3 ketchup recipes without tomatoes


As a teenager, I had a slumber party almost every weekend. If the parents weren’t home, and they weren’t often, my friends and I would take over the kitchen and make popcorn, spaghetti with plain tomato sauce and, if we felt ambitious, fries.

Very good fries are a delight. For nearly 20 years, I enjoyed those at the now closed K&L Bistro in Sevastopol. The first time I ordered them, I asked for aioli to go with them. A few minutes later, I saw Karen Martin, co-owner and co-chef with her husband Lucas Martin, holding a large metal bowl in one hand and a whisk in the other, whisking the aioli. These fries were so good covered in aioli and just a bit of ketchup.

Ketchup is, of course, the classic condiment with fries, at least in the United States. In France, Belgium and the Netherlands, mayonnaise is the default dip. And yes, you might get a condescending look if you ask for ketchup in a French cafe, but if that’s what you prefer, so what?

Dijon mustard is also excellent, and many people like to dip their fries in honey mustard. Crème fraîche with a few Tabasco shakes also makes a delicious dip.

And to drink? The absolute best companion is dry sparkling wine, whether it’s a cheap Spanish cava or the best local sparkling you can afford.

You want to use a neutral-tasting oil for making fries, such as lightly flavored olive oil or corn, grapeseed, or peanut oil. Do not use extra virgin olive oil; it’s too expensive and tastes too much.

Perfect fries

Makes 4 servings

5 (about 2 pounds) medium to large organic potatoes, Kennebec or mature russets

2 liters of peanut, corn or olive oil

Kosher salt

Condiments of your choice

Rub the potatoes well but do not peel them.

Cut the potatoes lengthwise into ⅜-inch-wide slices. Cut the slices into ⅜ inch wide strips. Place potatoes in a large bowl, cover with water and refrigerate for at least 2 hours; night is better.

To cook the potatoes the first time, drain them thoroughly and pat them dry on kitchen towels (not on paper towels, which can tear and stick to the potatoes).

Pour the oil into a deep fryer or heavy saucepan over medium heat. Bring the temperature to 350 degrees. Put a handful of potatoes in a frying basket and drop it into the hot oil. Shake the basket gently to evenly distribute the potatoes so they don’t stick together. Fry for 4 minutes and transfer to paper towels, such as a large paper grocery bag. Potatoes should be completely tender but colorless. If they darken, lower the heat and wait a few minutes before continuing. Repeat until all the potatoes have been fried.

Remove the oil from the heat. Place the potatoes in a single layer on a baking sheet and let cool for at least 15 minutes and up to 2 hours.

To finish cooking, return the fryer or skillet to medium heat. When the oil reaches 360 degrees, fry the potatoes in batches until golden brown and just crisp, about 2-4 minutes. Transfer each batch to paper towels before adding a second batch. Season with salt and enjoy immediately, accompanied by your favorite condiments.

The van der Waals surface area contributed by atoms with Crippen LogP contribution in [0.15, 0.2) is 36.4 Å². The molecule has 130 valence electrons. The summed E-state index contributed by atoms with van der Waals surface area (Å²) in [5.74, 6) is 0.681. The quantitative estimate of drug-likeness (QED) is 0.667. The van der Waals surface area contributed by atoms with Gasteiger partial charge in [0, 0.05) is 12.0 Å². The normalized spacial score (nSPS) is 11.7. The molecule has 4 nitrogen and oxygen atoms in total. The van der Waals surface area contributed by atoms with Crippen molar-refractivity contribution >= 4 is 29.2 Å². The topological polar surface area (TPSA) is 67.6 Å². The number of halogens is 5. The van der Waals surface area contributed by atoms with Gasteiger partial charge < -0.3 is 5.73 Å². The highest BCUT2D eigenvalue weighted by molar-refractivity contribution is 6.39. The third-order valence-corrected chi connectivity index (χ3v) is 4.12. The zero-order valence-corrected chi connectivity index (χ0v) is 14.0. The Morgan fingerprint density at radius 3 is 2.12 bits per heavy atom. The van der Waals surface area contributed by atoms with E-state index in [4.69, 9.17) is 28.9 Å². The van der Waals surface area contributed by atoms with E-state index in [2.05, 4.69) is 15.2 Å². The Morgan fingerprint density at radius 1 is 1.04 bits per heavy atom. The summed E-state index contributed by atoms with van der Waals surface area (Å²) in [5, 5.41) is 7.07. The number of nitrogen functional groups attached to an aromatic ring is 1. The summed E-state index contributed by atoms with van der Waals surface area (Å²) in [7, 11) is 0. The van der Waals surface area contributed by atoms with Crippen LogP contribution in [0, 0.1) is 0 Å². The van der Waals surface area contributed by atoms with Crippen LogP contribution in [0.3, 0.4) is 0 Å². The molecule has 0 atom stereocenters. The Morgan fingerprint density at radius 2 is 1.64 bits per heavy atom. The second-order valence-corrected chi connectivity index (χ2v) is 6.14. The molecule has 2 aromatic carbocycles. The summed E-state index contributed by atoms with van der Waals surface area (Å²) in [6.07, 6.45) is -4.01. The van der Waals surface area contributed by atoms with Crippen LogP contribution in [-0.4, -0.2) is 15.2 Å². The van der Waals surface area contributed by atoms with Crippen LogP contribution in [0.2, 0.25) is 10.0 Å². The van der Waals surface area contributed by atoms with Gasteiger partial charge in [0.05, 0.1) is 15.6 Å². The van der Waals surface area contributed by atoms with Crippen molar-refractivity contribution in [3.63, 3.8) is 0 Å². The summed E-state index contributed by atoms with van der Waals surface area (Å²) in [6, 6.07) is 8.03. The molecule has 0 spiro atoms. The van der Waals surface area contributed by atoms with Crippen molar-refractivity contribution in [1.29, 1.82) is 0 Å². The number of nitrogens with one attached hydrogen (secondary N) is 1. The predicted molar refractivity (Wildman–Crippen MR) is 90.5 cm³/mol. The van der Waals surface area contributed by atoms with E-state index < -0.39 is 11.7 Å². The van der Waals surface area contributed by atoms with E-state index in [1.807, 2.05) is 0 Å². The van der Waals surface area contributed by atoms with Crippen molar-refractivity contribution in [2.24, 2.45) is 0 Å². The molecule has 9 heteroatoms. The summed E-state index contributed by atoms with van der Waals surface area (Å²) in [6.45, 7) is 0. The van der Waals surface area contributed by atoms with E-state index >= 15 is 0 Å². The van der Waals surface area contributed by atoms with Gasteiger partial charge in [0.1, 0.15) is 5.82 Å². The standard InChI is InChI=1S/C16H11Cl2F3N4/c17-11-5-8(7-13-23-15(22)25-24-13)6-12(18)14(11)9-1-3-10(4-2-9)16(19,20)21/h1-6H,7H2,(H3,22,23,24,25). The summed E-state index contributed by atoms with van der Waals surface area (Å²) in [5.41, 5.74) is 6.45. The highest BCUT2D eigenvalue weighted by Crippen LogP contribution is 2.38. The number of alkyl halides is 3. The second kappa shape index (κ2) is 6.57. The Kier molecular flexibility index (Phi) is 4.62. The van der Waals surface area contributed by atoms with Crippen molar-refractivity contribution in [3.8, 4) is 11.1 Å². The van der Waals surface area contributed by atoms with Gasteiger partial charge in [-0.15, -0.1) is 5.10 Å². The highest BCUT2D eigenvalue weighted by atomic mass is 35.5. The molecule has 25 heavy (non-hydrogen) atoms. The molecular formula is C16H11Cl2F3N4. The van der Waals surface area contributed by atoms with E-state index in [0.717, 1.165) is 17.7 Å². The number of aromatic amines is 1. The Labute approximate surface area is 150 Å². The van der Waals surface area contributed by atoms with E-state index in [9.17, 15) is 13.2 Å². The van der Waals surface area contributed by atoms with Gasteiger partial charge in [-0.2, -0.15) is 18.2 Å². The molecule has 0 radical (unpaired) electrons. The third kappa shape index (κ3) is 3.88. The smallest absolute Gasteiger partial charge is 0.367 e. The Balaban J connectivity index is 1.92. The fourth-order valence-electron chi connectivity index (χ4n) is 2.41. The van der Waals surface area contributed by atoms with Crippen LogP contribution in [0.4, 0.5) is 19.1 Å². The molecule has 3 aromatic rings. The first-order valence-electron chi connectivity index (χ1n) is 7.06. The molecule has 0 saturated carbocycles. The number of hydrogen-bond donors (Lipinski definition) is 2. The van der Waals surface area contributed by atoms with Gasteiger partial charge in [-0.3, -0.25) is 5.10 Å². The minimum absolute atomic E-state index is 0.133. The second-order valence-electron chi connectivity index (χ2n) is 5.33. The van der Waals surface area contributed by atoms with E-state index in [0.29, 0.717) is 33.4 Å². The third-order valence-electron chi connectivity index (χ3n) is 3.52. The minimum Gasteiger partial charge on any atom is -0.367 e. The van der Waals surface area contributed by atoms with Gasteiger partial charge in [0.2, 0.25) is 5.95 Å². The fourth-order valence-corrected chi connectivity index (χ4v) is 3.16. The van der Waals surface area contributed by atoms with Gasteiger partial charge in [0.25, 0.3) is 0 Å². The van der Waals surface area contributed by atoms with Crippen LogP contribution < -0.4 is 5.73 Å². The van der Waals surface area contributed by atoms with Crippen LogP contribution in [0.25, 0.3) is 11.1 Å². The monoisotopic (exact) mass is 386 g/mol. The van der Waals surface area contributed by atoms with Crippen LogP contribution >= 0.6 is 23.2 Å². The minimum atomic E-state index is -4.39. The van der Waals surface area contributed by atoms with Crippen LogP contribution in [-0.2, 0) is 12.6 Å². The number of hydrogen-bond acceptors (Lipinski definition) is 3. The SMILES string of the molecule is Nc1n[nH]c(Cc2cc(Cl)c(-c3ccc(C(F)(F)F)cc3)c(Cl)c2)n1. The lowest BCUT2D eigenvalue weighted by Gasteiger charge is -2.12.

Note: You can cool the oil, strain it, store it in a cool, dark place, and use it to make another batch or two of fries, after which it should be discarded.

With Bing cherry season underway, now is the perfect time to whip up this delicious condiment. For a very creamy version, pass it through a colander before packaging it in glass jars.

Cherry ketchup

Makes about 2½ cups

2½ pounds Bing cherries, pitted

¾ cup apple cider vinegar

1 cup brown sugar, packed

Grated zest of 1 lemon

1 tablespoon grated fresh ginger

3 garlic cloves, minced

1 teaspoon kosher salt, plus more to taste

¾ teaspoon finely ground white pepper

½ teaspoon ground cayenne pepper

½ teaspoon ground cinnamon

¼ teaspoon ground cloves

¼ teaspoon ground cardamom

Put the cherries, vinegar and sugar in a saucepan and heat over medium heat. Stir gently until the liquid begins to boil. Reduce the heat and simmer gently until the fruit is quite tender, about 20 to 25 minutes.

Remove from heat and let cool for about 15 minutes. Mix the mixture with an immersion blender. Add the lemon zest, ginger, garlic, salt, pepper, cayenne pepper, cinnamon, cloves and cardamom and mix well.

Return to low heat and cook until the mixture is quite thick, about 1 hour or a little more. Taste and adjust the seasoning, according to your taste.

Remove from heat and pour into hot glass jars. Let cool; the mixture will continue to thicken. Add lids and rings.

At this point, you can store the ketchup in the fridge for 2-3 weeks or process it in a boiling water bath for 15 minutes, which will keep it for about a year in a cool, dark pantry.


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